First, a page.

How to Work While Homeschooling
If you’re a working parent, homeschooling has likely been an impossible achievement, but this doesn’t have to be the case. With the right balance, maintaining a job while you educate your children at home is possible and can work seamlessly for your family.
Working life looks different for everyone. Some parents may work from home; others may be on the night shift and teach their children throughout the day. Some families are part of a co-op and work around that schedule, and others only work weekends.
At Euka, we understand that not every homeschooling family can have a stay-at-home parent full-time, but let us assure you that it’s still possible to educate your child how you want. Whether you work from home or travel to your job, it’s possible, especially if you follow a complete ready-made curriculum. So, let’s explore how, with balance, homeschooling is feasible for working parents.
Our Best Tips for Working When Homeschooling
Sometimes the overwhelming nature of parenting, working, and homeschooling can make it seem nearly impossible. But roll up your sleeves and read on for practical tips on how working families can successfully educate their children at home.
Successes in life is made relatively easier through regular and open communication. We are not only referring to verbal communication, which also includes the following:
- Homeschool Planners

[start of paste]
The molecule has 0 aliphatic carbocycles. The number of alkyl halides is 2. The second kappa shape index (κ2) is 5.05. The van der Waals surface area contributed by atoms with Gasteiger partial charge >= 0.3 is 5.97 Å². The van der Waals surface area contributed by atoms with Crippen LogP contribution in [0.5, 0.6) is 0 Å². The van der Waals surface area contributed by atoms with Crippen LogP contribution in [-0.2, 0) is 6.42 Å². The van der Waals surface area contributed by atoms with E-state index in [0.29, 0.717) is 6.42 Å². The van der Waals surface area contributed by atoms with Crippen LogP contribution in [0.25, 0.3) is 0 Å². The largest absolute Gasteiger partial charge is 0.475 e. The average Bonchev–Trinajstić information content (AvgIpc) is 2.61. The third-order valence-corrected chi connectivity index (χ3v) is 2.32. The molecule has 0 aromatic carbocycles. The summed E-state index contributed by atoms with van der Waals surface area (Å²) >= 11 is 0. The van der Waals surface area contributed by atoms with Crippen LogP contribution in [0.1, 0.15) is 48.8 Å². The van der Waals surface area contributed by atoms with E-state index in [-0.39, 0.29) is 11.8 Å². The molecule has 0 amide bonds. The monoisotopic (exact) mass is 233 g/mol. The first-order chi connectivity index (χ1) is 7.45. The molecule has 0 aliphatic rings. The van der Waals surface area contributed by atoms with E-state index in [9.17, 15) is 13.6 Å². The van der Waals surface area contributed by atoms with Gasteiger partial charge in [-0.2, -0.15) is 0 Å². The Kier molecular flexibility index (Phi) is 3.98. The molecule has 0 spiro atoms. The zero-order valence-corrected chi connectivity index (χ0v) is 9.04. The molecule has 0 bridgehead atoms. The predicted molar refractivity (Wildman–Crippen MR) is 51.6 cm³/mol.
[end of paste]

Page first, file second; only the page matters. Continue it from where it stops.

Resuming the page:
- Reminder lists
- Calendars with work schedules
- Chore chart.
Communication also includes picking a time to discuss your expectations for their daily schedules, including outlining your availability and work schedule. Outline what you expect your children to achieve independently or with little adult assistance.
In addition, we recommend encouraging your children to communicate with you about their needs and concerns.
Be Prepared but Be Fluid
Being organised and prepared for the week goes a long way towards making your work and school days run smoothly. We all know that kids are unpredictable and things don’t always go according to schedule, but planning helps minimize chaos and gives you and your children goals to work towards each day.
Being prepared means, you can still be fluid in your delivery of home education. If your day changes, it’s okay for your plan to change too.
Maximise Your Flexibility
Use your time wisely and maximise the flexibility of a homeschool schedule by choosing tasks that require supervision and one-on-one interaction during non-working hours.
The other significant aspect of homeschooling is being in charge of your scheduling. As long as you meet your state government’s requirements, when and how is up to you and your family.
If you work in the afternoon, the best time to homeschool is probably in the morning. For shift workers, a later start after some sleep may work better for you and your family.
Expect the Unexpected
If you work from home, you can take regular breaks to check how your homeschoolers are doing and if they require assistance, but you should also expect the unexpected.